Proportional Systems in the History of Architecture: A Critical Reconsideration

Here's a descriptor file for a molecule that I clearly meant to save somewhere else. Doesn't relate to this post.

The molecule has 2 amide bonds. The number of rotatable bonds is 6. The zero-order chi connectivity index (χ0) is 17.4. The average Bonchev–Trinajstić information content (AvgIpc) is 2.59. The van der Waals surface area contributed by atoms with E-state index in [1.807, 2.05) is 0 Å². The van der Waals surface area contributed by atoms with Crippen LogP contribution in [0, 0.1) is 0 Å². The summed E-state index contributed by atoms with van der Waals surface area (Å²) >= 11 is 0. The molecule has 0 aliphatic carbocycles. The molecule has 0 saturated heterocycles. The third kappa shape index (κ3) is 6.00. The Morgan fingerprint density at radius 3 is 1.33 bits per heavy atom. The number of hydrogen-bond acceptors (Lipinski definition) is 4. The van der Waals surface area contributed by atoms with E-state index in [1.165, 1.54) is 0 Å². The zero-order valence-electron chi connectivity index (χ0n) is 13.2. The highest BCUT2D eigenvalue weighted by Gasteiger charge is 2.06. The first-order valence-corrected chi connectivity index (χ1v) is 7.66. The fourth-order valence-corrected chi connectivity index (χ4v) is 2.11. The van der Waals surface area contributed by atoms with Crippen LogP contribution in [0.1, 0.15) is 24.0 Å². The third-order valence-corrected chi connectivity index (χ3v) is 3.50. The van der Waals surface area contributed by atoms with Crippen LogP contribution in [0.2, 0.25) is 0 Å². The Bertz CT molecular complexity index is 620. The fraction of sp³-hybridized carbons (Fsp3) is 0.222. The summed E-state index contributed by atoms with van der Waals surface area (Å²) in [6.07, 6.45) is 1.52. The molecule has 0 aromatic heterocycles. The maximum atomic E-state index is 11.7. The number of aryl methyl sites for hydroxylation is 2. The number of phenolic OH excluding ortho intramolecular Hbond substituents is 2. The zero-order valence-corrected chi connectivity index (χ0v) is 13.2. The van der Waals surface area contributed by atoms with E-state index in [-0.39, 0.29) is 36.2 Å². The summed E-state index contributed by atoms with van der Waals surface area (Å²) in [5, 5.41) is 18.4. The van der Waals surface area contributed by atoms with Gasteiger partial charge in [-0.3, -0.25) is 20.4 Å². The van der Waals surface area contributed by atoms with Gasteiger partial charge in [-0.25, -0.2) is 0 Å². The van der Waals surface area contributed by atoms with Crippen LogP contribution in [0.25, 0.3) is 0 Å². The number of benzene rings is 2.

Prior to the advent of modern structural engineering, architects and builders used proportional systems to imbue their works with a general condition of order that was integral to notions of beauty and structural stability. These mostly invisible intellectual frameworks ranged from simple grids and symbolic numbers, to sly manipulations of geometry and numbers that required privileged knowledge and arithmetical calculations to access. Since the origins of architectural history, proportional systems have served as objects of belief and modes of iconographical communication. Whether they are capable of fulfilling more tangible functions remains a matter of debate today, but as the contributors to this volume show, these ancient and diverse belief systems continue to infiltrate architectural thinking in subtle and sometimes surprising ways today.
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